“The objective of the course is to integrate technology with medical sciences to encourage synergy between engineering and medicine to evolve a development of prototypes of various medical devices as well as the betterment of medical diagnosis, research, treatment, and support system,” says USN Murty, director, NIPER Guwahati.
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“The course offers students access to career options, such as research and development in medical devices, healthcare, pharmaceuticals, and biotechnology industry and help initiate startup companies in various sectors of Medical Devices,” says Shashi Bala Singh, director, NIPER Hyderabad.
The medical devices industry in India consists of multinationals as well as small and medium enterprises (SMEs) which are growing at an unprecedented scale. The current market size of this industry is estimated to be US$11 billion, which is expected to reach US$50 billion by 2025. “A task force on medical devices was formed to initiate the process of implementing its various recommendations such as separating medical devices from the definition of ‘drugs’, and allowing 100% FDI in the sector,” adds Murty, who believes that Make in India and setting up of medical waste parks by the government will boost this sector.
“The course is designed to contain topics related to Human Biology, Chemistry, Medical Instrumentation, Medical Imaging, Biomedical Instrumentation, application of Artificial Intelligence in Medical Devices, CAD-CAM, clinical science, and engineering which are essential for developing Medical Devices,” says Singh. In this course, students are trained in such a way so that they can find solutions to the problem in the healthcare industry; it gives them practical knowledge in the above-mentioned subjects.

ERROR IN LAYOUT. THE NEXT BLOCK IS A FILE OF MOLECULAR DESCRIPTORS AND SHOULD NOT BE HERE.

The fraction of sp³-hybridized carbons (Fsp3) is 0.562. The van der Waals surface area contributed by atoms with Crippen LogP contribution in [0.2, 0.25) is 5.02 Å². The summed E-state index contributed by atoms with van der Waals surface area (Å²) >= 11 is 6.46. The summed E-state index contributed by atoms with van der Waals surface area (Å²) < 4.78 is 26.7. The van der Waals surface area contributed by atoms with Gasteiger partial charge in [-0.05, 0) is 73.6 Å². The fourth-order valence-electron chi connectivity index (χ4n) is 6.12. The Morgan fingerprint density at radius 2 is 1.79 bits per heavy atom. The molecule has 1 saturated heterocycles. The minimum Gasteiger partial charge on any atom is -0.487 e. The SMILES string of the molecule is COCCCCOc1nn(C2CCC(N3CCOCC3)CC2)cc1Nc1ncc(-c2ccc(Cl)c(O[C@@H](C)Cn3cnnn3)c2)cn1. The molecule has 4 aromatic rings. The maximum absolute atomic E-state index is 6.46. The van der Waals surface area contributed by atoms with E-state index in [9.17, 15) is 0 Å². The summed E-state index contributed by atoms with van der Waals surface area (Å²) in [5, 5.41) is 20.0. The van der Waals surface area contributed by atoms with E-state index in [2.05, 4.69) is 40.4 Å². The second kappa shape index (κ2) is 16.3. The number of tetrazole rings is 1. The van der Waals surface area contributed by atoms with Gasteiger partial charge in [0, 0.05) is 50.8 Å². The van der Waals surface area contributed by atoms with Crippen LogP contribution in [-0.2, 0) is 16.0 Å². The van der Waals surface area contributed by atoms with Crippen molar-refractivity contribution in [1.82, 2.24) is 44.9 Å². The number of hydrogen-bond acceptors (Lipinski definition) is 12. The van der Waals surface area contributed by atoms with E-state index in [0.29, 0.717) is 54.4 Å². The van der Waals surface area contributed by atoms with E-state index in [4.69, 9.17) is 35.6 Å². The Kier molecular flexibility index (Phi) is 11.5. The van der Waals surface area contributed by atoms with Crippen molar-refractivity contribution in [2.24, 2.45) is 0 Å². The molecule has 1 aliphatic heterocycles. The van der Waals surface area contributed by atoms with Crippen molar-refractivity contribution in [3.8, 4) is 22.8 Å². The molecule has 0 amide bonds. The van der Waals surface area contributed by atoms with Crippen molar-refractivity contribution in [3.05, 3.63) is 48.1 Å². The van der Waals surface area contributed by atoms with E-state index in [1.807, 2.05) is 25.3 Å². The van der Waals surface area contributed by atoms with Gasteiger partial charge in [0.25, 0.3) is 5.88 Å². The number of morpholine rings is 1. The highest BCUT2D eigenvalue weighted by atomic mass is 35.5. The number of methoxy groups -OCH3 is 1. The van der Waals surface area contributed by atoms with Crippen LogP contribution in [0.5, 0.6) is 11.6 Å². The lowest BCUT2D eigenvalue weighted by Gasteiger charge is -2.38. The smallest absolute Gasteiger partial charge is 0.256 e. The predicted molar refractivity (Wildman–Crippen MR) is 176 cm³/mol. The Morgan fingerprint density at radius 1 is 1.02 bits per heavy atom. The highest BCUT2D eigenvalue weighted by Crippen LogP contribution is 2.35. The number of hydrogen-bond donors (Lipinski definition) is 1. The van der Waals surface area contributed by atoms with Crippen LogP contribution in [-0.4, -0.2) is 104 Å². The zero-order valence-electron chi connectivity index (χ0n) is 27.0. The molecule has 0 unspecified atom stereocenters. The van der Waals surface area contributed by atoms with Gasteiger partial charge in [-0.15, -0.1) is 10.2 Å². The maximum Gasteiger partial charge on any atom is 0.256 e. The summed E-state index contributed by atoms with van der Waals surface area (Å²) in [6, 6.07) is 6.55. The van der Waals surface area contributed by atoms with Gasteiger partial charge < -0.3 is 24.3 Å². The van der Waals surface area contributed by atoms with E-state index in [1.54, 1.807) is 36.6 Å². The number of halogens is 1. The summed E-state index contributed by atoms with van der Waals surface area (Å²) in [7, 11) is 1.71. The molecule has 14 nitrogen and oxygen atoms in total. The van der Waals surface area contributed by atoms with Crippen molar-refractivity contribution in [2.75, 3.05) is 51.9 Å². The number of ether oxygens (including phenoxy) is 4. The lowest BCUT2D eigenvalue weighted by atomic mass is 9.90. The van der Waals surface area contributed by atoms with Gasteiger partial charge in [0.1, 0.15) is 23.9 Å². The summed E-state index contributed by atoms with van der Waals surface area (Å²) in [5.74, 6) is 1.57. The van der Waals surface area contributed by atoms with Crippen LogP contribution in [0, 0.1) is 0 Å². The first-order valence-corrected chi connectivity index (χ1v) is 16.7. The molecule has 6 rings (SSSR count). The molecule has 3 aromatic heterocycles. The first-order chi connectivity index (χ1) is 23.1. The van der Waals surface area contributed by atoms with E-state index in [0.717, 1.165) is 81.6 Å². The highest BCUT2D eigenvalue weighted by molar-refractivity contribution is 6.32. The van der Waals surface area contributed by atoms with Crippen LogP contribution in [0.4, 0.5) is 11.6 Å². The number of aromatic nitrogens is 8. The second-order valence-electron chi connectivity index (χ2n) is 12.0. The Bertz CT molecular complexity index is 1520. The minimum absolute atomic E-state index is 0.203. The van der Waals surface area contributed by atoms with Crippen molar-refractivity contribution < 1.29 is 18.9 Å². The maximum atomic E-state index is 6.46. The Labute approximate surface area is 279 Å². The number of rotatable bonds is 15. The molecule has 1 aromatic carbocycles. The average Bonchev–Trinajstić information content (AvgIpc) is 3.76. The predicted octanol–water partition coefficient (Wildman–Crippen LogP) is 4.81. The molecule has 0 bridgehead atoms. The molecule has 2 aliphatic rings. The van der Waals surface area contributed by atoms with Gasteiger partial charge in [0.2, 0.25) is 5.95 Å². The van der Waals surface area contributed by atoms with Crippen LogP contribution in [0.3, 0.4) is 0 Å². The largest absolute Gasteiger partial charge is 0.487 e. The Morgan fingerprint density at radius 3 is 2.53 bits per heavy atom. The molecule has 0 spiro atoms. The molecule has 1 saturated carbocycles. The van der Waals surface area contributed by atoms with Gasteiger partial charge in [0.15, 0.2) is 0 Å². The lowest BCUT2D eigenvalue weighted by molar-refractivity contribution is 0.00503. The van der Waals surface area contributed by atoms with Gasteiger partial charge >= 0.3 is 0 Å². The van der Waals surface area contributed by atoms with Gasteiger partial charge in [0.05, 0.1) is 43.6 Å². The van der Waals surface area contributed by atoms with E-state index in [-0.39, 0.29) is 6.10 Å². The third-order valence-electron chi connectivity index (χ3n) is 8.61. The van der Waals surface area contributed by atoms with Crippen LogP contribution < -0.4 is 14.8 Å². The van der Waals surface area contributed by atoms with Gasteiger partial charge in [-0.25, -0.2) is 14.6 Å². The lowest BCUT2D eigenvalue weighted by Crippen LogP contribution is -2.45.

“Students are taught Medical Imaging and Instrumentation; Advanced Biomaterials; Regulatory Perspectives of Medical Devices; Bio-statistics, Computer Application in Biomedical Engineering; Biological System Analysis and Control etc. in the first semester,” says Akshay Srivastava, associate professor,NIPER Ahmedabad. “In the second semester Bioelectricity and Instrumentation; Tissue Engineering and Regenerative Medicine: Basics and Applications; Nanomaterials and Bionanotechnology; Medical Devices: Production innovation & development; Testing and Analysis, Mathematical Methods in Biomedical Engineering; Logistics & distribution; quality control; etc are taught,” adds Srivastava. It also contains one-year project work aimed at developing prototypes of various Medical Devices.
Candidates graduated in Biomedical, Biotechnology, Electrical, Chemical, Mechanical engineering, Design or Material Science,BPharma/MBBS/BDS/BVSc or similar subject areas with valid GPAT/GATE/NET score are eligible to apply for admission. Candidates holding BVSc, MBBS, BDS degree, foreign nationals, sponsored candidate from public/private sector undertaking, government departments as well as R&D organisations need not have GPAT/GATE/NET score.
Medical Devices candidates are hired in areas pertaining to Biological Sciences, Medical Sciences and Engineering Sciences, for developing products and devices for diagnosis and treatment.
“R&D, pharmaceutical, biotech and medical device industry, academic and research organisations are prominent areas where these experts are getting employed after completion of the course,” says Murty. “Entrepreneurs, venture capital firms, hospitals, diagnostic labs and other health care facilities are some of the key areas where these experts can explore job and business opportunities,” says Srivastava.